Date
25 March 2017
High leverage of the US economy and negative impact of a strong dollar are among the factors that have weighed on Janet Yellen's mind when it comes to interest rates. Photo: Bloomberg
High leverage of the US economy and negative impact of a strong dollar are among the factors that have weighed on Janet Yellen's mind when it comes to interest rates. Photo: Bloomberg

What’s holding back Janet Yellen?

Fed chair Janet Yellen’s speech at the Jackson Hole meeting and hawkish comments by vice chairman Stanley Fischer have boosted market expectations for a rate hike in the short term.

Now, will the US dollar stage another rally amid such expectations?

Latest Federal funds rate indicates that the chance for a rate hike this year has jumped to as high as 60 percent recently. That compares with a trough of zero to 10 percent between late June and early July.

Meanwhile, strong jobs data has further boosted the case for hiking interest rates.

Fischer believes “the Fed isn’t behind the curve”, but he admitted that the US job market is “very close to full employment”.

The Fed funds rate should be around 3.46 percent, according to the Taylor Rule, almost 300 basis points above the current level.

The record gap suggests that the Fed is indeed behind the curve.

So why has Yellen been hesitant about taking action? Well, there are two reasons.

First of all is the high leverage in the US economy.

American consumers and corporates have failed to deleverage after the 2008 financial crisis. Instead, they kept borrowing more over the last seven years due to ultra-low interest rates. The leverage level is at least the same or even higher than where it was before the financial crisis.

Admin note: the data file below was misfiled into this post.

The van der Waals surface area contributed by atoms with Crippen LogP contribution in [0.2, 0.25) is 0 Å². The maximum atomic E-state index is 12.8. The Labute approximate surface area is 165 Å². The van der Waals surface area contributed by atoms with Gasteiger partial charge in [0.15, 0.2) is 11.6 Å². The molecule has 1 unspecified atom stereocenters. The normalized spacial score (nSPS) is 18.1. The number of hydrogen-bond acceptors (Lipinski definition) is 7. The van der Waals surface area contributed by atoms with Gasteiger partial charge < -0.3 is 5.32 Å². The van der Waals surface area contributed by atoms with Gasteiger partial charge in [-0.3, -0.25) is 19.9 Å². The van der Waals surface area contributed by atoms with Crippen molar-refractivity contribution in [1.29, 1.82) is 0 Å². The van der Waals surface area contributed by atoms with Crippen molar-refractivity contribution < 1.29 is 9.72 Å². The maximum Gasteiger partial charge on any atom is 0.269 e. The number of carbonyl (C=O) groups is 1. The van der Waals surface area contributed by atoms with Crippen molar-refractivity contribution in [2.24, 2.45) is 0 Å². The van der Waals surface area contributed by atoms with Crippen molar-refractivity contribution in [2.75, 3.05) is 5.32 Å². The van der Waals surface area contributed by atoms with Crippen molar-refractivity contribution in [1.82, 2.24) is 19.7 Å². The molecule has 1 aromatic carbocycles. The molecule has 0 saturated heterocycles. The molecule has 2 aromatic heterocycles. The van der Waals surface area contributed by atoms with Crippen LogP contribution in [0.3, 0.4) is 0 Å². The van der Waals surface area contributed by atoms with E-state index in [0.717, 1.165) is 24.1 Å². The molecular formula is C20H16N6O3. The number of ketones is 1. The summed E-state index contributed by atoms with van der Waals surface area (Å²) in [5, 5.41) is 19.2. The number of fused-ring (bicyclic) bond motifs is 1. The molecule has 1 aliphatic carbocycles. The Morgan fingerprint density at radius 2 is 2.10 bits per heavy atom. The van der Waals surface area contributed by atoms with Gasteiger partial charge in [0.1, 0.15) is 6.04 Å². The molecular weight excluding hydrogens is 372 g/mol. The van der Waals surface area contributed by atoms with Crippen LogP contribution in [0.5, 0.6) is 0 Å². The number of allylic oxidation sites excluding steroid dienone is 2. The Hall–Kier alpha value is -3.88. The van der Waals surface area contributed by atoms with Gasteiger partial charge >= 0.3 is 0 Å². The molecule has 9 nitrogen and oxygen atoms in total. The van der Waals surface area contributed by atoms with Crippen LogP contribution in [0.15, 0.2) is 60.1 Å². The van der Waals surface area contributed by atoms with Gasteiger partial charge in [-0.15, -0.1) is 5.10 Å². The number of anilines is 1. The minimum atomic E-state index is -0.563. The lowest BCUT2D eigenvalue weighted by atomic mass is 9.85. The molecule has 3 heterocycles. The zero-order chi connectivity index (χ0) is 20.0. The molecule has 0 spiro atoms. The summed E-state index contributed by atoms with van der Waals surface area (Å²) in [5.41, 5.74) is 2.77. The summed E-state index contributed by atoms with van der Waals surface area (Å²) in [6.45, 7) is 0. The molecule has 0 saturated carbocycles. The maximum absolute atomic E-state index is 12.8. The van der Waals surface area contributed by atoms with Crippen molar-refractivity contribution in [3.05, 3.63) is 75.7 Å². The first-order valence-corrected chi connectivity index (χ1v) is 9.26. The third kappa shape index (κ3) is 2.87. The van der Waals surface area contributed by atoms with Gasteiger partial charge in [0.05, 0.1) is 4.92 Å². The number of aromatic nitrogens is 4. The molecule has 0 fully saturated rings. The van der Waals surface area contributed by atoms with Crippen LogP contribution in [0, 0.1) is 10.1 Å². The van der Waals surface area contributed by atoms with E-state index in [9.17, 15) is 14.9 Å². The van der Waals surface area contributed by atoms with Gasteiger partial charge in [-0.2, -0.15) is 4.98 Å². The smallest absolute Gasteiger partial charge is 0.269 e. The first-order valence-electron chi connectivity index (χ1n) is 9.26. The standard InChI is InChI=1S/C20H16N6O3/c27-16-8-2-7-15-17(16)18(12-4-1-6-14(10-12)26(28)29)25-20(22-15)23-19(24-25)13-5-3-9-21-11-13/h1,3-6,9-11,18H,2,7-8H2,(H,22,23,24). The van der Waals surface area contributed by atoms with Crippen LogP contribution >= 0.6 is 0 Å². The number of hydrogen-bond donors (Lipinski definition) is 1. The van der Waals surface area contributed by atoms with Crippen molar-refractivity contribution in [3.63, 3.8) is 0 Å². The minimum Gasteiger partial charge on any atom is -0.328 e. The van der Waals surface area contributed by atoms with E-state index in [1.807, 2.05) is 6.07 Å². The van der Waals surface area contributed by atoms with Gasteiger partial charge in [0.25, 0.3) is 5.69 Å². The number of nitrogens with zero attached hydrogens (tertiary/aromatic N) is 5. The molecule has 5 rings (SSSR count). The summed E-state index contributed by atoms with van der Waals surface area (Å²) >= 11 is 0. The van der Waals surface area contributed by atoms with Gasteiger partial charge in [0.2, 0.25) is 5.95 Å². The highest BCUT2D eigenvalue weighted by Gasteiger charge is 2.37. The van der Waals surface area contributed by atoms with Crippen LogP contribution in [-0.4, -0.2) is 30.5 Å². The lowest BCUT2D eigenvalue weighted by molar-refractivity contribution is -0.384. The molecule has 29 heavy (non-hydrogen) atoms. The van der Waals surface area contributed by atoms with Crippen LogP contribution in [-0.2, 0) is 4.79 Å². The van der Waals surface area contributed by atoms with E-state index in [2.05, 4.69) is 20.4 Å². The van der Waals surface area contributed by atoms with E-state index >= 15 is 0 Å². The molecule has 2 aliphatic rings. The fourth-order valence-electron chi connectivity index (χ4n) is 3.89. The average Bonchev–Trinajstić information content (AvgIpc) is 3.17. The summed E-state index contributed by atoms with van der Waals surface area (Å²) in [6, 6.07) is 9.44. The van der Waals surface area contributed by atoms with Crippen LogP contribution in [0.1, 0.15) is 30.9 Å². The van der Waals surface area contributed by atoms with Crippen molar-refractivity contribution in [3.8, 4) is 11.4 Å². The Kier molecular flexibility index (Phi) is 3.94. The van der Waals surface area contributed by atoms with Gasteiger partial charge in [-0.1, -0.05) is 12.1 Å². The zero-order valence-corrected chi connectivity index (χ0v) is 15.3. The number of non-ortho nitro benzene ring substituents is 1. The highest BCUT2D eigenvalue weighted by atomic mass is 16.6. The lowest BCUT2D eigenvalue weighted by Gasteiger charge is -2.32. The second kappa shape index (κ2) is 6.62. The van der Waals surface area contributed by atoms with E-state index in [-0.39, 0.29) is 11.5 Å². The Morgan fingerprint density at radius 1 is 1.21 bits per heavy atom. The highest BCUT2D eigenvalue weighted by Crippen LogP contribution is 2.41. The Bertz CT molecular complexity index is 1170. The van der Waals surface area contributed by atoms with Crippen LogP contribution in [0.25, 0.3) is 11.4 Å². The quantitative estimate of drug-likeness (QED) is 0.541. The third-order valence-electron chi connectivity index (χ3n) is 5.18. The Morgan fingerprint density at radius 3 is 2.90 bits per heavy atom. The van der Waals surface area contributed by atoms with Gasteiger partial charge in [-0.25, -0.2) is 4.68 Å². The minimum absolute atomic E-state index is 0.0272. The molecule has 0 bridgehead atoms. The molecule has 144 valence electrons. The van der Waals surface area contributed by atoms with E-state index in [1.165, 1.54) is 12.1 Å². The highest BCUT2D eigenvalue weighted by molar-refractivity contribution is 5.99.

Fed, consumers, households, businesses and corporates have a combined outstanding debt of US$54.6 trillion, up US$13.3 trillion or 32 percent from that in late 2008. If Fed starts to normalize interest rate, the economy will face huge deleveraging pressure.

The US government’s interest expense, which has already climbed to a historical high of 470 billion dollars as of the second quarter, will rise further.

The US dollar has moved in tandem with Fed’s monetary easing since the 2008 financial crisis. The greenback posted strong rally after the central bank started tapering in early 2014, and the rise has lasted until early 2015.

Since then, the dollar index has been hovering in a strong range of 94 and 100 for most of the time, underpinned by monetary easing policies in Japan and Europe.

A strong dollar would hurt competitiveness of US exporters, as well as their earnings and even the overall economic performance.

It could possibly trigger financial market turmoil too. We’ve already seen that in particular in emerging markets.

The dollar index spiked over 25 percent to 100 from below 80 between mid-2014 and early 2015, leading to a plunge in commodity prices, on which many emerging economies depend. These economies often have large US dollar borrowings as well.

As a result, emerging economies are typically susceptible to capital outflows when the greenback shows significant strength.

Given the above considerations, any Fed tightening will be gradual, and the dollar index is unlikely to rise above 100 in the near term.

But if Fed nudges the rates steadily higher over the long run, while Europe and Japan keep easing, another round of dollar rally will eventually take place.

This article appeared in the Hong Kong Economic Journal on Sept 1.

Translation by Julie Zhu

[Chinese version 中文版]

– Contact us at [email protected]

RC

Hong Kong Economic Journal chief economist and strategist

EJI Weekly Newsletter

Please click here to unsubscribe